The Schengen Agreement Crisis: What You Need to Know
The Schengen Agreement is an agreement between 26 European countries that allows for the free movement of people across borders without the need for passports or other border controls. However, in recent years, the agreement has come under immense pressure due to various crises, such as the migrant crisis and the COVID-19 pandemic.
The current Schengen Agreement crisis is primarily centered around the issue of migration. The influx of refugees and migrants into Europe has put a significant strain on the agreement, as many member states have implemented temporary border controls in response to the crisis. These controls have been extended several times, even though the Schengen Agreement allows for their use for only a limited time in exceptional circumstances.
The crisis has revealed deep divisions among member states. Countries in the North and West of Europe have been more inclined to welcome refugees and migrants, while those in the South and East have been more skeptical and even hostile towards them. This has led to tensions and disagreements within the European Union (EU) and has tested the solidarity of the Schengen Agreement.
Another major challenge to the Schengen Agreement is the COVID-19 pandemic. Since the outbreak of the pandemic, member states have introduced various travel restrictions and border controls in an attempt to curb the spread of the virus. The restrictions have caused significant disruptions to travel and trade, and have sparked concerns about the future of the agreement.
The European Commission, the executive body of the EU, has been working to address these challenges and find a way to preserve the Schengen Agreement. In May 2020, the Commission presented a roadmap for the gradual lifting of internal border controls and the resumption of free movement within the Schengen Area. The roadmap includes a set of criteria that member states must meet in order to lift their border controls, such as having a low number of COVID-19 cases.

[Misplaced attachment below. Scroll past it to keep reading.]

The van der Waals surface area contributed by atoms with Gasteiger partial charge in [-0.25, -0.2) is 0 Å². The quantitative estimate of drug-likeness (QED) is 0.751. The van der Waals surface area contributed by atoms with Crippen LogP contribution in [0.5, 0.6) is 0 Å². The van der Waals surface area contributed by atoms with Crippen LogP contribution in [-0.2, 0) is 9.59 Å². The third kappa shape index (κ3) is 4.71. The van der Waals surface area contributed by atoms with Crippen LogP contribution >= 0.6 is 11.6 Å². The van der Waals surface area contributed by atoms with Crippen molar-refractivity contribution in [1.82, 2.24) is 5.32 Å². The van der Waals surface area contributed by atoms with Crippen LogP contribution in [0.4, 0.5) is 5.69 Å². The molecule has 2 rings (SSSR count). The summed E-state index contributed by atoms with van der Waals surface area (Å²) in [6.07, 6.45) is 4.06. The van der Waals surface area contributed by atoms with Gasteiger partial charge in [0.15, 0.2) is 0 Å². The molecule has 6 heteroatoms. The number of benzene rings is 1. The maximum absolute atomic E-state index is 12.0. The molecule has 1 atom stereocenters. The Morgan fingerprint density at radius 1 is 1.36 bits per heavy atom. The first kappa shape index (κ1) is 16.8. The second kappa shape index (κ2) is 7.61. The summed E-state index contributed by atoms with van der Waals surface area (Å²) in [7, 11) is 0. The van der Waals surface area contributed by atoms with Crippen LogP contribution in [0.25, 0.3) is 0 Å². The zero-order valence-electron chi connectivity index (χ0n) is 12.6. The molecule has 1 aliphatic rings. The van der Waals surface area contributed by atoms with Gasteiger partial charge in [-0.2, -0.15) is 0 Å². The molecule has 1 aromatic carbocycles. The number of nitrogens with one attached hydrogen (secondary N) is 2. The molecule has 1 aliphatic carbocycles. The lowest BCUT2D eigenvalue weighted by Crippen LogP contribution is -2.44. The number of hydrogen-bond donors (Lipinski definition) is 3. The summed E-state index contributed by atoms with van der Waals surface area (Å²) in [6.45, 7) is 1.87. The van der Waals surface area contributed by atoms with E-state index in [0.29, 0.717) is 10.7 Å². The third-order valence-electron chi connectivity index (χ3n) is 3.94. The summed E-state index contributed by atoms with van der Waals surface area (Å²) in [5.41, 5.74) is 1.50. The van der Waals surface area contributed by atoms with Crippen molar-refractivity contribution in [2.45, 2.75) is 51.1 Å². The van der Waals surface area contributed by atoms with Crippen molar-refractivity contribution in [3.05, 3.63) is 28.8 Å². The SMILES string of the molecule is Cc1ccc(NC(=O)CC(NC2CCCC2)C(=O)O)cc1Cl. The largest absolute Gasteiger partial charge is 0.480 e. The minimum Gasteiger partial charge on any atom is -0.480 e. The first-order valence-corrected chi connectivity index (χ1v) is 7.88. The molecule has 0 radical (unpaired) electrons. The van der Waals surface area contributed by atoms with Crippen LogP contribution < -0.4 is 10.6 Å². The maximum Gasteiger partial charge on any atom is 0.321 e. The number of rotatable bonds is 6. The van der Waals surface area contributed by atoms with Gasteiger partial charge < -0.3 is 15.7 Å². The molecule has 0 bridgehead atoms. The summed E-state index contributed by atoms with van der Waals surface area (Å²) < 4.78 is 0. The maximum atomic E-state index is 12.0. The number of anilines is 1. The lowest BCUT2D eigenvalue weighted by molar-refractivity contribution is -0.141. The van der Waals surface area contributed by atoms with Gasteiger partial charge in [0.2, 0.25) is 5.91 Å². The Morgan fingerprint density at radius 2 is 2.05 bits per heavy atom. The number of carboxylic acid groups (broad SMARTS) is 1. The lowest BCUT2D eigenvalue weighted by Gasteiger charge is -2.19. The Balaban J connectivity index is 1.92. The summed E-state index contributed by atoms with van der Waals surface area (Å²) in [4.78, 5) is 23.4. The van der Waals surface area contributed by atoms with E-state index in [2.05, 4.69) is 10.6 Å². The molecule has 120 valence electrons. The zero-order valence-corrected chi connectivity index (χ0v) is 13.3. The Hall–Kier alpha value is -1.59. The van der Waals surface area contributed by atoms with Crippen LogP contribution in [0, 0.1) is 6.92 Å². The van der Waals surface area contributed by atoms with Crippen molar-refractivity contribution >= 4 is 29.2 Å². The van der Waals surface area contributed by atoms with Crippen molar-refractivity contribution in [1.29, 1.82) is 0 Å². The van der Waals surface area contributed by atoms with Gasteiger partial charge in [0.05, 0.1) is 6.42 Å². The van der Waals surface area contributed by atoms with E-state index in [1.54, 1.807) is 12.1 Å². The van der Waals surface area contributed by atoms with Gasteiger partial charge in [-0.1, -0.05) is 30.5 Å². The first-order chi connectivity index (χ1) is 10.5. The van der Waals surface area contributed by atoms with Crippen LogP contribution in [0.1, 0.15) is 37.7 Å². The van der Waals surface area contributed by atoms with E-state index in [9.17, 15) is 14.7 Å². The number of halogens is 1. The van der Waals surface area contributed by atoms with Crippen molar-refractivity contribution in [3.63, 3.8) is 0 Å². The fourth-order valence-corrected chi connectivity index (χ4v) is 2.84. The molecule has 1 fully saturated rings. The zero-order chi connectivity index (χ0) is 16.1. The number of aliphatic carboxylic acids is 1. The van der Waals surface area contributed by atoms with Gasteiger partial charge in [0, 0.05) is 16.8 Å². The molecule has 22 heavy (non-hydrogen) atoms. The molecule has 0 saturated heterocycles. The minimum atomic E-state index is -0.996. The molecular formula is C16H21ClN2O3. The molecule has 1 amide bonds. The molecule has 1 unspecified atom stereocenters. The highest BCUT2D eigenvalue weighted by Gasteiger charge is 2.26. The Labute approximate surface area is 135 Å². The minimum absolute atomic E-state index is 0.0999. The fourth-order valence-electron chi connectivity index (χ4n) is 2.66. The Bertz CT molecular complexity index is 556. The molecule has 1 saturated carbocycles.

The Commission has also proposed a new migration and asylum pact, which aims to establish a more stable and predictable system for managing migration in the EU. The proposed pact includes measures such as mandatory solidarity among member states, a more effective return policy, and a more efficient asylum procedure.
The Schengen Agreement is a cornerstone of the European project, and its survival is crucial to the future of the EU. While the current crisis has exposed its weaknesses, it has also shown that the EU is capable of finding solutions to complex challenges. The key to preserving the agreement will be finding a balance between national interests and the common European interest, and ensuring that all member states share the burden of managing migration and upholding the principles of free movement.
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